Data has never been more plentiful than it is today, and its value and usefulness continue to grow exponentially. For the financial services sector, though, data carries additional concerns related to privacy and security due to the sensitive nature of the data these organizations manage.
Finding the right balance between transparency and privacy can be a challenge, but open banking is a platform that could please financial institutions as well as their customers. According to Investopedia, open banking — also known as open bank data — “is a banking practice that provides third-party financial service providers open access to consumer banking, transaction, and other financial data from banks and non-bank financial institutions through the use of application programming interfaces (APIs).”
Under open banking, banks typically allow access of customer data to third-party service providers, with customer consent. Third-party providers’ APIs can then use the customer's shared data. “Uses might include comparing the customer's accounts and transaction history to a range of financial service options, aggregating data across participating financial institutions and customers to create marketing profiles or making new transactions and account changes on the customer's behalf,” according to Investopedia.
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How Financial Institutions Can Benefit from Open Banking Data
In a June 2021 report, McKinsey identifies four ways that financial services organizations can benefit directly form open banking. They include “increased operational efficiency, better fraud protection, improved workforce allocation and reduced friction in data intermediation.”
McKinsey notes that the boost in efficiency will result in cost reductions that enable the adoption of automated technologies. The result of such innovation: an improved customer experience that promotes faster and more transparent interactions with financial service providers.
Real-time access to customer data can support advanced techniques to reduce fraud-related costs. “Sharing data provides more evidence and clues with which to flag suspicious activity. This helps institutions build out their predictive modeling of fraud and catch cases earlier,” the McKinsey report states.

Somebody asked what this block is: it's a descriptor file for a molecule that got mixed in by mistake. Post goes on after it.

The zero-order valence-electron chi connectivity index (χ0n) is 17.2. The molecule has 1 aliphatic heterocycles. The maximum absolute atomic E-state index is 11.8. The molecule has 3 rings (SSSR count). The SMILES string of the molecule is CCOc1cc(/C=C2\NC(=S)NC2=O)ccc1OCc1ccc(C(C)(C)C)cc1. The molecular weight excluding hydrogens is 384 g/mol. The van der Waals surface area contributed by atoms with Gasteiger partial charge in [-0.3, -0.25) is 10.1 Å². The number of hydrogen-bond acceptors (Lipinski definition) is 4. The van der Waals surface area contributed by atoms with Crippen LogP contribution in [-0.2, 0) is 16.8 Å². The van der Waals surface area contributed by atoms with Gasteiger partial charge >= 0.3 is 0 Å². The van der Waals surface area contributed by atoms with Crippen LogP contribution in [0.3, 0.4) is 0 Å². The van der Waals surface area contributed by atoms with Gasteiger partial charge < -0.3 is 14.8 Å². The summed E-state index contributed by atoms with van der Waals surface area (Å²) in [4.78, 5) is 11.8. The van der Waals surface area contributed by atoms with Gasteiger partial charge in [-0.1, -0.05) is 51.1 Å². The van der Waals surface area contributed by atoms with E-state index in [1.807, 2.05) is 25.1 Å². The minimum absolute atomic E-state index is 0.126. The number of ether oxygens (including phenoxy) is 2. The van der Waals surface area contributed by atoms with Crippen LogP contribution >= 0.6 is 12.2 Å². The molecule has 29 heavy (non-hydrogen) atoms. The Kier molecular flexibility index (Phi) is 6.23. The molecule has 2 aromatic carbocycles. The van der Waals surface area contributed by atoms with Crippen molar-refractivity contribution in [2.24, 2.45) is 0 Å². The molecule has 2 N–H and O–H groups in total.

Open data can also be used by companies to assign staff to activities deemed to be of the highest value. As McKinsey points out, “This helps them better focus their calls on high-risk customers, reduce the time spent monitoring credit of low-risk customers, and ultimately recover more debt.”
Finally, open data can provide financial institutions with information on prospective customers; for example, in lead generation or loan origination. APIs are used for data intermediation, which reduces friction. Information such as credit and property valuation data can be costly to obtain, but open data for finance is making it more publicly available.
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Open Data Offers Benefits to Banking Customers
McKinsey’s research identifies three broad mechanisms that directly benefit customers: increased access to financial services, greater user convenience and improved product options.
Before the onset of open data, many customers might not have had access to certain financial services. “For example, where limited data from traditional documentary sources may disqualify consumers from accessing loans, open financial data can help assess the creditworthiness of borrowers by sourcing rent, phone, and utility bills,” according to McKinsey.
Customers also are able to save time when interacting with financial service providers thanks to the convenience of data sharing. Open access can allow consumers to apply for loans and mortgages with their applications already automatically prefilled, saving time and simplifying the process so that customers can benefit from the best rates.
The McKinsey report also points out the broader range of product options available to customers thanks to data sharing. “For example, an open-data ecosystem makes it easier to switch accounts from one institution to another, helping retail and MSME customers achieve the best yield,” the report states.
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How to Address Privacy and Security Issues Arising from Open Data
As previously mentioned, the degree of sensitivity around financial data raises additional concerns for the security of the information being shared via open banking. As a recent Forbes article put it, “Financial privacy and the security of consumers' finances are the main concerns for anyone involved in the open banking environment.”
Fortunately, the technology exists to protect the data and build the trust with customers necessary to make open banking effective. To defend against such threats as malicious third-party apps and data breaches, Forbes recommends artificial intelligence and multifactor authentication (MFA).
“Rigorous customer identification is the first step to preventing financial crime and money laundering,” Forbes notes. “AI, however, can do more. With open banking, AI becomes more knowledgeable and more powerful. It learns based on more data, develops a more accurate picture of a typical customer and their transactions.”
MFA is another important element in protecting customers’ financial and personal data. By requiring an additional step for access to an account — such as an extra question or a text sent to the account holder’s phone — MFA can provide greater security.